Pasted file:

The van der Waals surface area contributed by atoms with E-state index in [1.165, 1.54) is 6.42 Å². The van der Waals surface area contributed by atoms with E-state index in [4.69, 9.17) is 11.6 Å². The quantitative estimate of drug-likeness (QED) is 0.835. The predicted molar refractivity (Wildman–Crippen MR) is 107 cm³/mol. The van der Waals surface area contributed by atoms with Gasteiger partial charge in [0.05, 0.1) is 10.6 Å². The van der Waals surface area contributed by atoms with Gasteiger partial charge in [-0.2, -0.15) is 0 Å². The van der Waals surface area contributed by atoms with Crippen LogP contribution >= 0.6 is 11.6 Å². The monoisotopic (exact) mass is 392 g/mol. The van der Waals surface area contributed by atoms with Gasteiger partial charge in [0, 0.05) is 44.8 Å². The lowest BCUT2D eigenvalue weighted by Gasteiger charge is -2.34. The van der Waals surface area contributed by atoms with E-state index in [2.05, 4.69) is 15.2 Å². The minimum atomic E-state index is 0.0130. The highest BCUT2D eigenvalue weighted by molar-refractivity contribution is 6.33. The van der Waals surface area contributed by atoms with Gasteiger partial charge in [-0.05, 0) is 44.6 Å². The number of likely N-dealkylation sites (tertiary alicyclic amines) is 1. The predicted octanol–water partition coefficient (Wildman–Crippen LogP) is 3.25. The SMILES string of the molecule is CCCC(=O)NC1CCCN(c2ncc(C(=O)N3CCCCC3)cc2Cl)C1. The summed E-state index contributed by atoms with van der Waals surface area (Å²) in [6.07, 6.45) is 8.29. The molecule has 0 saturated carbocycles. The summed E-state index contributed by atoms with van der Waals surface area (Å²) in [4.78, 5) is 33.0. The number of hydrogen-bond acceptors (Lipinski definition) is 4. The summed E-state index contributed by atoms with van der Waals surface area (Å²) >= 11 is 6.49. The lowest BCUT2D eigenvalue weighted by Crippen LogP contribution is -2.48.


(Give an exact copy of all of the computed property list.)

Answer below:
The van der Waals surface area contributed by atoms with E-state index in [1.165, 1.54) is 6.42 Å². The van der Waals surface area contributed by atoms with E-state index in [4.69, 9.17) is 11.6 Å². The quantitative estimate of drug-likeness (QED) is 0.835. The predicted molar refractivity (Wildman–Crippen MR) is 107 cm³/mol. The van der Waals surface area contributed by atoms with Gasteiger partial charge in [0.05, 0.1) is 10.6 Å². The van der Waals surface area contributed by atoms with Gasteiger partial charge in [-0.2, -0.15) is 0 Å². The van der Waals surface area contributed by atoms with Crippen LogP contribution >= 0.6 is 11.6 Å². The monoisotopic (exact) mass is 392 g/mol. The van der Waals surface area contributed by atoms with Gasteiger partial charge in [0, 0.05) is 44.8 Å². The lowest BCUT2D eigenvalue weighted by Gasteiger charge is -2.34. The van der Waals surface area contributed by atoms with E-state index in [2.05, 4.69) is 15.2 Å². The minimum atomic E-state index is 0.0130. The highest BCUT2D eigenvalue weighted by molar-refractivity contribution is 6.33. The van der Waals surface area contributed by atoms with Gasteiger partial charge in [-0.05, 0) is 44.6 Å². The number of likely N-dealkylation sites (tertiary alicyclic amines) is 1. The predicted octanol–water partition coefficient (Wildman–Crippen LogP) is 3.25. The SMILES string of the molecule is CCCC(=O)NC1CCCN(c2ncc(C(=O)N3CCCCC3)cc2Cl)C1. The summed E-state index contributed by atoms with van der Waals surface area (Å²) in [6.07, 6.45) is 8.29. The molecule has 0 saturated carbocycles. The summed E-state index contributed by atoms with van der Waals surface area (Å²) in [4.78, 5) is 33.0. The number of hydrogen-bond acceptors (Lipinski definition) is 4. The summed E-state index contributed by atoms with van der Waals surface area (Å²) >= 11 is 6.49. The lowest BCUT2D eigenvalue weighted by Crippen LogP contribution is -2.48.